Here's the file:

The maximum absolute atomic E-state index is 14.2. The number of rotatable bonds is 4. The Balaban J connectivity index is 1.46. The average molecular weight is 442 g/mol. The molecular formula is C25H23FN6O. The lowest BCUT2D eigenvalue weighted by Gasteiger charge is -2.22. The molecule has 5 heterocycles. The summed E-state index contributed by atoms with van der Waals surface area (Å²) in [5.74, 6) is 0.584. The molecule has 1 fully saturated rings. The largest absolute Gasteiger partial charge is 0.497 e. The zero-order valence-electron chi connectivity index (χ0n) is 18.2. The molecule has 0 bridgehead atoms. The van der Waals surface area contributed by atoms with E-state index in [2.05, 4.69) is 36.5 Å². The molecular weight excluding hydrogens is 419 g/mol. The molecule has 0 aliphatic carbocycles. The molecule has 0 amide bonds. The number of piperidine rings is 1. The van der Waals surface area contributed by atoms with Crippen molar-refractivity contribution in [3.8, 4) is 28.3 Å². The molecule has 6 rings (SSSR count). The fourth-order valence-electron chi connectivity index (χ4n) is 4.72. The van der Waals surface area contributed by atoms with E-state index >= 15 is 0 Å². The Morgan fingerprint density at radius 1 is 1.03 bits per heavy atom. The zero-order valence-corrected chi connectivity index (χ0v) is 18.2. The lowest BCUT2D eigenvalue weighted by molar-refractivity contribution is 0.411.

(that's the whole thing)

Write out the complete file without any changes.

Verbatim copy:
The maximum absolute atomic E-state index is 14.2. The number of rotatable bonds is 4. The Balaban J connectivity index is 1.46. The average molecular weight is 442 g/mol. The molecular formula is C25H23FN6O. The lowest BCUT2D eigenvalue weighted by Gasteiger charge is -2.22. The molecule has 5 heterocycles. The summed E-state index contributed by atoms with van der Waals surface area (Å²) in [5.74, 6) is 0.584. The molecule has 1 fully saturated rings. The largest absolute Gasteiger partial charge is 0.497 e. The zero-order valence-electron chi connectivity index (χ0n) is 18.2. The molecule has 0 bridgehead atoms. The van der Waals surface area contributed by atoms with E-state index in [2.05, 4.69) is 36.5 Å². The molecular weight excluding hydrogens is 419 g/mol. The molecule has 0 aliphatic carbocycles. The molecule has 0 amide bonds. The number of piperidine rings is 1. The van der Waals surface area contributed by atoms with Crippen molar-refractivity contribution in [3.8, 4) is 28.3 Å². The molecule has 6 rings (SSSR count). The fourth-order valence-electron chi connectivity index (χ4n) is 4.72. The van der Waals surface area contributed by atoms with E-state index >= 15 is 0 Å². The Morgan fingerprint density at radius 1 is 1.03 bits per heavy atom. The zero-order valence-corrected chi connectivity index (χ0v) is 18.2. The lowest BCUT2D eigenvalue weighted by molar-refractivity contribution is 0.411.